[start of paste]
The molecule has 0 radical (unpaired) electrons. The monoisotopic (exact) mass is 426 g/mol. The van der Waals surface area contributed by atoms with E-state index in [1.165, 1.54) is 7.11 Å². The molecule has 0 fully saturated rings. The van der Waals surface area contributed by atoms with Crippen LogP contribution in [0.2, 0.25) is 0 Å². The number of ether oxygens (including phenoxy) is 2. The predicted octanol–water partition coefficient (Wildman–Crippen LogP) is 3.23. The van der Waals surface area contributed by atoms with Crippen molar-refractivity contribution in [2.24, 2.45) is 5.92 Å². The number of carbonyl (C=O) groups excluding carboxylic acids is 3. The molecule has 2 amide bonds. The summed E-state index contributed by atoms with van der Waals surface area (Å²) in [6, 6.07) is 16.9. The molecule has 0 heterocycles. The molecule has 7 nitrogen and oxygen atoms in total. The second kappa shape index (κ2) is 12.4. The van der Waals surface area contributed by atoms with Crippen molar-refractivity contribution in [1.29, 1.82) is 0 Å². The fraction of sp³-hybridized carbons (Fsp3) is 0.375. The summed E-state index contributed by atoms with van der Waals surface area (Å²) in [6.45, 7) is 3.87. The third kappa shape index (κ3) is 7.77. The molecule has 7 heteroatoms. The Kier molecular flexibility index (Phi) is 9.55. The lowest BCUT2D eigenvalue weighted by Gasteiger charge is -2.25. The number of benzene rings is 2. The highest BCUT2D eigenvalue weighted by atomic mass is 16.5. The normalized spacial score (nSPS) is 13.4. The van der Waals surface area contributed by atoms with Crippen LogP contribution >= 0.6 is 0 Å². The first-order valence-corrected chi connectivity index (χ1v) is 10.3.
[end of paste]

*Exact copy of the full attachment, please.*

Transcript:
The molecule has 0 radical (unpaired) electrons. The monoisotopic (exact) mass is 426 g/mol. The van der Waals surface area contributed by atoms with E-state index in [1.165, 1.54) is 7.11 Å². The molecule has 0 fully saturated rings. The van der Waals surface area contributed by atoms with Crippen LogP contribution in [0.2, 0.25) is 0 Å². The number of ether oxygens (including phenoxy) is 2. The predicted octanol–water partition coefficient (Wildman–Crippen LogP) is 3.23. The van der Waals surface area contributed by atoms with Crippen molar-refractivity contribution in [2.24, 2.45) is 5.92 Å². The number of carbonyl (C=O) groups excluding carboxylic acids is 3. The molecule has 2 amide bonds. The summed E-state index contributed by atoms with van der Waals surface area (Å²) in [6, 6.07) is 16.9. The molecule has 0 heterocycles. The molecule has 7 nitrogen and oxygen atoms in total. The second kappa shape index (κ2) is 12.4. The van der Waals surface area contributed by atoms with Crippen molar-refractivity contribution in [1.29, 1.82) is 0 Å². The fraction of sp³-hybridized carbons (Fsp3) is 0.375. The summed E-state index contributed by atoms with van der Waals surface area (Å²) in [6.45, 7) is 3.87. The third kappa shape index (κ3) is 7.77. The molecule has 7 heteroatoms. The Kier molecular flexibility index (Phi) is 9.55. The lowest BCUT2D eigenvalue weighted by Gasteiger charge is -2.25. The number of benzene rings is 2. The highest BCUT2D eigenvalue weighted by atomic mass is 16.5. The normalized spacial score (nSPS) is 13.4. The van der Waals surface area contributed by atoms with Crippen LogP contribution >= 0.6 is 0 Å². The first-order valence-corrected chi connectivity index (χ1v) is 10.3.